An ulcerated lesion that measured approximately 2 cm in diameter had developed on an 80-year-old woman's scalp. The lesion featured a dark eschar that covered a slightly elevated, erythematous border. According to the patient's husband, a different lesion had been at the site 2 weeks earlier. He described the original as a "ball" that ulcerated, had no drainage, and formed a scab. Another practitioner prescribed oral and topical antibiotics and performed an incisional biopsy that revealed mycosis fungoides, a cutaneous T-cell lymphoma. The lesion ulcerated, flattened, formed an eschar, and regressed. The patient's history included a mastectomy and postoperative radiation therapy for breast cancer 6 years earlier. At age 79 years, she had a severe, constant, and progressive sore throat with bilateral exudative tonsillitis and bilateral cervical adenopathy; a tonsillectomy and excisional biopsy of a right jugular lymph node were performed. Pathologic examination of the tissue was confounding; the findings suggested lymphoma and an atypical mycobacterial infection. Clarithromycin(Drug information on clarithromycin) was given for several months; the condition improved. Large-cell anaplastic lymphoma is a distinct variant of lymphoma that is usually of T-cell lineage. The 3 clinical variants of this type of tumor are:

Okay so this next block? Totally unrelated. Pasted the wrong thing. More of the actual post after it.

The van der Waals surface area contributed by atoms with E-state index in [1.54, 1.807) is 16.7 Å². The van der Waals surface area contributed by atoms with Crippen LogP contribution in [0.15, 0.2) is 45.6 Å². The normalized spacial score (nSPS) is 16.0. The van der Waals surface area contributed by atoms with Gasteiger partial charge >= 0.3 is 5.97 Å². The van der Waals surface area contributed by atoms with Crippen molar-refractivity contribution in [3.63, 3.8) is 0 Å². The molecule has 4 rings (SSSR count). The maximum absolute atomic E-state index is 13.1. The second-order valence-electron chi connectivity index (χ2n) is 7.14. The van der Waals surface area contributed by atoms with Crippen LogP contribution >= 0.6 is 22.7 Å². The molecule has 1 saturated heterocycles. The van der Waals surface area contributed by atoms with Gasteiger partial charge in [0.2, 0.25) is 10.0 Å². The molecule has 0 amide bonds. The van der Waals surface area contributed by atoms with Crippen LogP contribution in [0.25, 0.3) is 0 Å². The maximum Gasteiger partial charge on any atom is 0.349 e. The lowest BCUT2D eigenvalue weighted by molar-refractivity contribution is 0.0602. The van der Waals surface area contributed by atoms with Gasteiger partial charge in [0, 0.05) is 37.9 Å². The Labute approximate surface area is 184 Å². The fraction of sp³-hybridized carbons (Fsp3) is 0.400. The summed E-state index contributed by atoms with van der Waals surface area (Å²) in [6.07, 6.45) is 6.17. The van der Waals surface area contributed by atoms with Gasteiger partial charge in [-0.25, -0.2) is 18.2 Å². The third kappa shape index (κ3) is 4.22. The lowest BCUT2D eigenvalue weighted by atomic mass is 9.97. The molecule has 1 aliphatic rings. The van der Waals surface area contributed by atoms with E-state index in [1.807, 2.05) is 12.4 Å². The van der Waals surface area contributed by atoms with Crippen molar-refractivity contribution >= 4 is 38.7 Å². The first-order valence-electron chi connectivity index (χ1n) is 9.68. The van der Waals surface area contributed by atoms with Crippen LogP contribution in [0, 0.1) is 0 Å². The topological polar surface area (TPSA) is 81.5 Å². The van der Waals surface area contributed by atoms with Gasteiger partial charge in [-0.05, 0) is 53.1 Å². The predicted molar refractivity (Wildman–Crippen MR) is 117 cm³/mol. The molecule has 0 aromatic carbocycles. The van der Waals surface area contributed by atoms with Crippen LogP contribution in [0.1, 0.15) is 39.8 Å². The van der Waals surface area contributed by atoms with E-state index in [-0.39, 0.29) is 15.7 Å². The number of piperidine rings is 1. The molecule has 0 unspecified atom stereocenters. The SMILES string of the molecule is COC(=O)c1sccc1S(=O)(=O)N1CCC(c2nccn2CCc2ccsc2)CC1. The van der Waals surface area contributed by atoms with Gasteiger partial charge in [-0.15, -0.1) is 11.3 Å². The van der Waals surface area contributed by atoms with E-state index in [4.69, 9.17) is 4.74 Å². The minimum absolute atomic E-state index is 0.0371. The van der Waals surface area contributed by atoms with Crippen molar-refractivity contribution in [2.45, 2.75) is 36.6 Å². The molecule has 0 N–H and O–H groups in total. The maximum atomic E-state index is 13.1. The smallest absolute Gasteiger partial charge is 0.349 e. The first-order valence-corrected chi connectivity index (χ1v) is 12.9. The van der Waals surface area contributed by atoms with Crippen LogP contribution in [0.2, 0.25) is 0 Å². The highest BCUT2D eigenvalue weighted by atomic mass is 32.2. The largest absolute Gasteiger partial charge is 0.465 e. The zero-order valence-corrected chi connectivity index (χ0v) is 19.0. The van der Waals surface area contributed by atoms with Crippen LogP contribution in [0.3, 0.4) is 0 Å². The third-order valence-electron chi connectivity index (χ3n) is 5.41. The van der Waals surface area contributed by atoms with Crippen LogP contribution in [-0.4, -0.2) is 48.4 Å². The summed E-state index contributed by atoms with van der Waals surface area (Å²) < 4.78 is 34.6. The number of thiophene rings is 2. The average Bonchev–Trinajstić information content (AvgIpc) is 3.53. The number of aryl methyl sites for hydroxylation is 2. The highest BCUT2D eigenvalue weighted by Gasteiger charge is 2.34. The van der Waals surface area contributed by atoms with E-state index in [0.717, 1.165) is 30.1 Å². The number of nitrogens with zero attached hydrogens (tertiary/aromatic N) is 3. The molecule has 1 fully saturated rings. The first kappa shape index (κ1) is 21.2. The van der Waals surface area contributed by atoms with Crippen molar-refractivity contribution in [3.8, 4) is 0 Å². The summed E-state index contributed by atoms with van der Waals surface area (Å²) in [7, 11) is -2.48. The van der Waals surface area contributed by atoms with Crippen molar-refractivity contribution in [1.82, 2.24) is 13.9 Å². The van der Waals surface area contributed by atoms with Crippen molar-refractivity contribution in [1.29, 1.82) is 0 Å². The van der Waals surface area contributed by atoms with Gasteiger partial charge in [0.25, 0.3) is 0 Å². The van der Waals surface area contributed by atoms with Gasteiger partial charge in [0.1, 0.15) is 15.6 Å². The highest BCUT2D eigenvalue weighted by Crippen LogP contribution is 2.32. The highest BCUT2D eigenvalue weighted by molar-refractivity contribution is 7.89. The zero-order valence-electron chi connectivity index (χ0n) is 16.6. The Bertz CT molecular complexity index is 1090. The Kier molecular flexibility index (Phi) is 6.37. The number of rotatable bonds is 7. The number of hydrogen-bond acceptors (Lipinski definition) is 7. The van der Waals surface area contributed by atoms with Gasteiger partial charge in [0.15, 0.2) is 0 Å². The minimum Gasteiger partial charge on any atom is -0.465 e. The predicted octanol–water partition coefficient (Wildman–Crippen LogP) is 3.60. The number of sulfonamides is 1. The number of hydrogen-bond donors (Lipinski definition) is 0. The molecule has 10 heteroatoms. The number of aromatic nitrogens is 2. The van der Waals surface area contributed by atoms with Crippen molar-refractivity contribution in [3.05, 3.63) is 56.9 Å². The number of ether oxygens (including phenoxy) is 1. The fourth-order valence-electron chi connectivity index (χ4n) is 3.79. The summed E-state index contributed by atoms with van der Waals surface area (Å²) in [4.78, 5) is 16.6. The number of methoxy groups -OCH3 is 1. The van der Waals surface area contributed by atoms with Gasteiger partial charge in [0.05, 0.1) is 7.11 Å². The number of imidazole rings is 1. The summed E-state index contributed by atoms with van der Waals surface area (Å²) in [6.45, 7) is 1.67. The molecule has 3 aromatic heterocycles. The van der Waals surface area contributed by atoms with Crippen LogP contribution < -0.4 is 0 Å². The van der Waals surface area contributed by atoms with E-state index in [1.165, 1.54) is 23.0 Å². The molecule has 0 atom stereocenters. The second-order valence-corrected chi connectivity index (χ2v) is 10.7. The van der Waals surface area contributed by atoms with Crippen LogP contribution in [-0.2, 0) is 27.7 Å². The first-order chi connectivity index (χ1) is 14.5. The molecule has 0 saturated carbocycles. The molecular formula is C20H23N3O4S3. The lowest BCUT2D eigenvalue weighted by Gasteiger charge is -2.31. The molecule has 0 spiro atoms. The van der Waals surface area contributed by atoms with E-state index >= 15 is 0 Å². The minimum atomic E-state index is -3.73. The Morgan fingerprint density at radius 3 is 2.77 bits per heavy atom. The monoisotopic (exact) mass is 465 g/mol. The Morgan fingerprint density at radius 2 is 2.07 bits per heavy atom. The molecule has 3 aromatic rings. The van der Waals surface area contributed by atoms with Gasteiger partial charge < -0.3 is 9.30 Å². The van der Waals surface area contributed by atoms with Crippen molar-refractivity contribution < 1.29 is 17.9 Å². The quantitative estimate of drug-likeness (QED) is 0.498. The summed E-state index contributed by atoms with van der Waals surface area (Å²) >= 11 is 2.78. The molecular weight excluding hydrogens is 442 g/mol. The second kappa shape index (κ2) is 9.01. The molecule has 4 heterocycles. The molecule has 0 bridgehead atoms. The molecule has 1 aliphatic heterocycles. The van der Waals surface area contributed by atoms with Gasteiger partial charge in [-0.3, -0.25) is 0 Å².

- Painful cutaneous lesions that occasionally ulcerate; they arise in children and adolescents.
- Cutaneous lesions in elderly persons are violaceous to deep red with a tense, shiny surface; they may ulcerate.
- Lesions that develop as a complication of mycosis fungoides or other T-cell lymphoma or antecedent lymph node infiltration.
Cutaneous lesions are usually solitary or localized. Relapses and remissions are frequent. Radiation therapy may be useful for persistent lesions.